12 Great Lines That Will Change Your Outlook To Life, Religion And Politics

“Books are the quietest and most constant of friends; they are the most accessible and wisest of counselors, and the most patient of teachers,” Charles W. Eliot.

Books encapsulate infinite powers. The power to persuade you to believe in the art of living, the power to educate you about the moral and immoral and the power to influence you to voice your ideas boldly. Books are windows that lead to an imaginative world and beautifully intertwines the fictitious with the non-fictitious realms. They allow you to understand the intricacies of fantasy and reality and develops a strong emotional connection between the readers with the writer.

We believe in what Zappa said, “So many books, so little time,” and hence have compiled a list of 12 great lines from bestseller books, suggested by the World Economic Forum Book Club. These excerpts will not only inspire you to think out-of-the-box and challenge the ordinary but will also set aside your preconceived notions about societal values, politics, religion, economy and life in general, making your lives much richer and full of meaning.

1. That’s What She Said: What Men Need to Know (and Women Need to Tell Them) about Working Together by Joanne Lipman

“It doesn’t matter how much companies talk about equality and inclusiveness. What matters are the incentives it creates for employees. Those incentives speak louder than any speeches by the CEO, or bias training workshops, or posters on a wall.”

That’s What She Said: What Men Need to Know (and Women Need to Tell Them) about Working Together by Joanne Lipman

2. Enlightenment Now: The Case for Reason, Science, Humanism and Progress by Steven Pinker

“Most people agree that life is better than death. Health is better than sickness. Sustenance is better than hunger. Abundance is better than poverty. Peace is better than war. Safety is better than danger. Freedom is better than tyranny. Equal rights are better than bigotry and discrimination. Literacy is better than illiteracy. Knowledge is better than ignorance. Intelligence is better than dull-wittedness. Happiness is better than misery. Opportunities to enjoy family, friends, culture, and nature are better than drudgery and monotony. All these things can be measured. If they have”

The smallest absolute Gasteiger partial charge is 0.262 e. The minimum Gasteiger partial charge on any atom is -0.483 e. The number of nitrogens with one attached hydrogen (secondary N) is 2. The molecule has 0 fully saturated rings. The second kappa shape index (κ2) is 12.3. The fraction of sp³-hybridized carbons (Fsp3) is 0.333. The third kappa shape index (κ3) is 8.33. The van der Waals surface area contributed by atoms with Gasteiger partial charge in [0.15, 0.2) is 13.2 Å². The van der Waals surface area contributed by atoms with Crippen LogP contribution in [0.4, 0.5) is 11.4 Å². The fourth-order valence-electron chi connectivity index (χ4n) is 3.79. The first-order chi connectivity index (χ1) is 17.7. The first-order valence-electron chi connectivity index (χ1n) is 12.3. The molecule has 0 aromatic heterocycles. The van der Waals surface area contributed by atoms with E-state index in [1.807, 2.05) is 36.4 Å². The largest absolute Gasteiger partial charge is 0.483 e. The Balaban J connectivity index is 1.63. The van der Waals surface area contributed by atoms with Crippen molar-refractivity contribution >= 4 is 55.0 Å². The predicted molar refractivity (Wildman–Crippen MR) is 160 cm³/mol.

Enlightenment Now: The Case for Reason, Science, Humanism and Progress by Steven Pinker

3. A Hope More Powerful Than the Sea: One Refugee’s Incredible Story of Love, Loss, and Survival by Melissa Fleming

“By the end of 2014, UNHCR would record close to 60 million forcibly displaced people, 8 million more than in the previous year. Half of those were children. Every day that year, on average, 42,500 people became refugees, asylum seekers, or internally displaced, a fourfold increase in just four years.”

A Hope More Powerful Than the Sea: One Refugee’s Incredible Story of Love, Loss, and Survival by Melissa Fleming

4. Fifty Million Rising: The New Generation of Working Women Transforming the Muslim World by Saadia Zahidi

“This fifteen- to twenty-nine-year-old Muslim cohort is also the most educated generation ever seen in these countries.”

Fifty Million Rising: The New Generation of Working Women Transforming the Muslim World by Saadia Zahidi

5. Three Daughters of Eve by Elif Shafak

“Whether in the name of God or science, there was no satisfaction for the ego quite like the satisfaction of converting someone to your side.”
6. Factfulness: Ten Reasons We’re Wrong About the World—and Why Things Are Better Than You Think by Hans Rosling,

“Forming your worldview by relying on the media would be like forming your view about me by looking only at a picture of my foot.”

7. The Value of Everything: Making and Taking in the Global Economy by Mariana Mazzucato

“Some heterodox economists today argue that growth will fall if finance becomes too big relative to the rest of the economy (industry) because real profits come from the production of new goods and services rather than from simple transfers of money earned from those goods and services.40 To ‘rebalance’ the economy, the argument runs, we must allow genuine profits from production to win over rents–which, as we can see here, is exactly the argument Ricardo made 200 years ago, and John Maynard Keynes was to make 100 years later.41”

8. 21 Lessons for the 21st Century by Yuval Noah Harari

“Morality doesn’t mean ‘following divine commands’. It means ‘reducing suffering’. Hence in order to act morally, you don’t need to believe in any myth or story. You just need to develop a deep appreciation of suffering.”